The Different Styles of Trading (Holding Period, Timeframe, Products, etc)

The Different Styles of Trading Holding Period Timeframe Products etc
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There are 3 main styles of trading, and by styles, I mean the way you approach trading, and this in turn will determine your holding period, timeframe, time commitment, and the products you trade.

Here are the 3 main styles:

  • Short-term
  • Medium-term
  • Long-term

 

Short-term Trading

Short-term trading is mainly for people who are doing it full time, and includes day trading (closing all positions by the end of the day) and scalping (taking extremely short-term positions which can last seconds).

Traders will mainly be using 5-minute or 15-minute charts, or even shorter timeframes, so this means that they will need to check their computer screens every few minutes, or stare at it constantly. This can be quite stressful for beginners, hence it is strongly not recommended.

The products traded will tend to be very liquid, have low commissions, and have significant price movements during the course of a day. These include forex, futures, and larger stock markets.

Medium-term Trading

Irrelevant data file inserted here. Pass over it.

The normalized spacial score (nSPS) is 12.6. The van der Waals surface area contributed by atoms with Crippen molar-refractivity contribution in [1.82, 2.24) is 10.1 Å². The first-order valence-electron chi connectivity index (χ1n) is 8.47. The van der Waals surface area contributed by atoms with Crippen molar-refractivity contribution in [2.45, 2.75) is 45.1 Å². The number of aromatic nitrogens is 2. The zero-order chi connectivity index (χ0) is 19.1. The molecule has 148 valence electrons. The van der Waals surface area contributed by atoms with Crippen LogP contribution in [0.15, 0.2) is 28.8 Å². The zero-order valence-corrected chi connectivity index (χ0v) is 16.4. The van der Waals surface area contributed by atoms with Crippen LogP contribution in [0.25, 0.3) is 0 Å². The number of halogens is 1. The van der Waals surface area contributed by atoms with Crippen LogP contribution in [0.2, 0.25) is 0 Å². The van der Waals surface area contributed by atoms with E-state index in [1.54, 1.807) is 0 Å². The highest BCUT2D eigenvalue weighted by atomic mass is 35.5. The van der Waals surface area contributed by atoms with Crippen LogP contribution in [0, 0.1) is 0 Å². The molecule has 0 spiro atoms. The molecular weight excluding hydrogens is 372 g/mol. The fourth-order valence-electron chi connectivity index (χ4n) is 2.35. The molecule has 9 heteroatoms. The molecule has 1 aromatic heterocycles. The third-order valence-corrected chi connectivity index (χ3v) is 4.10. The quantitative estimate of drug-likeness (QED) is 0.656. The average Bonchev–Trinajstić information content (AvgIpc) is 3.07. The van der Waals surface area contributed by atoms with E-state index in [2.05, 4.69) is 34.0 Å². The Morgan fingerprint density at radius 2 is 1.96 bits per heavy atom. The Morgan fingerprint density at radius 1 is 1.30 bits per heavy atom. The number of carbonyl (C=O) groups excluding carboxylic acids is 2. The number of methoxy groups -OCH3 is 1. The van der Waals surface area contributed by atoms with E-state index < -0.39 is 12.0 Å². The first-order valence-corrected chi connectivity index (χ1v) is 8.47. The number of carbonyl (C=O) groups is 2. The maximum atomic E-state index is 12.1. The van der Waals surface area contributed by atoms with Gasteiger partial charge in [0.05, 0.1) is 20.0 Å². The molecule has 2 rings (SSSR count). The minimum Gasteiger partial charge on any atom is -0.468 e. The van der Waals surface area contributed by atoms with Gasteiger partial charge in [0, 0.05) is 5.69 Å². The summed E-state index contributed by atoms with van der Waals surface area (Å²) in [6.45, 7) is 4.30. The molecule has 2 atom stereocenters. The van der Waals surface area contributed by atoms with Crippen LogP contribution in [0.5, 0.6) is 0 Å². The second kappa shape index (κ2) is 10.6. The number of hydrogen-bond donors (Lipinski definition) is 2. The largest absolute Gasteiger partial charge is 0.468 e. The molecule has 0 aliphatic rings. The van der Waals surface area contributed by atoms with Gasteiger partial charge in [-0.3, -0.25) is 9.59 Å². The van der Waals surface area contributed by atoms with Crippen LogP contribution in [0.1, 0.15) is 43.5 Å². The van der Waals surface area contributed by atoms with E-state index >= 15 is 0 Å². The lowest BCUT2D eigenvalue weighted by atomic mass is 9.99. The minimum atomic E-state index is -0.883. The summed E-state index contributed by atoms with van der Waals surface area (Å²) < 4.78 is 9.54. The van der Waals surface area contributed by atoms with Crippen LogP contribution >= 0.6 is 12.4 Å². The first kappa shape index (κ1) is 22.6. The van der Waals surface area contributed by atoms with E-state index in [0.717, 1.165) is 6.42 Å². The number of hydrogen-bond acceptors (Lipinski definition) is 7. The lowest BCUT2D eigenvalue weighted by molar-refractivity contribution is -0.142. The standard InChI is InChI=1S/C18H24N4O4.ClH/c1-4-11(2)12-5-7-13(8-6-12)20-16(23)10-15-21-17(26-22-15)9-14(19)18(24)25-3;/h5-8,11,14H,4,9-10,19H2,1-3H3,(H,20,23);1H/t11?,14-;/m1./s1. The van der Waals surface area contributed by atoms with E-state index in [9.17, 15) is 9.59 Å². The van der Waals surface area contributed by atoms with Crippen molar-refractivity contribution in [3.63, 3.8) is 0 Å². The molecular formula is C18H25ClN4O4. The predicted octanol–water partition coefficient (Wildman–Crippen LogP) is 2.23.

Medium-term trading is the most ideal for part-time traders, as it does not require much monitoring of the markets. It is also known as swing trading, as it captures the “swings” in the markets.

Traders will mainly be using the 4-hour or daily chart, so they will only need to check their charts every few hours or even once a day, making it ideal for people who have full-time jobs and do not want to spend too much time looking at charts.

The products traded will tend to be those more customised to retail traders, such as forex, CFDs, and stock markets that do not have too high transaction costs.

Long-term Trading

Long-term trading is suited for people who do not have any time at all, and this includes position traders and investors who take long-term positions that can last weeks or months.

Traders will mainly be using the daily chart or weekly chart, meaning they will probably only be checking up on their positions weekly, monthly, or even quarterly. This is the most hands-off option, but it also requires a lot of patience, and is not suitable for people with little capital since your capital is going to get locked up for long periods of time.

The products traded will tend to be more asset-based, such as stocks, ETFs, REITs, or other assets which can appreciate over time and pay dividends.

 

thumbnail beginner guide to trading and TA

If you would like to learn how to get started in trading, also check out: “The Beginner’s Guide to Trading & Technical Analysis”

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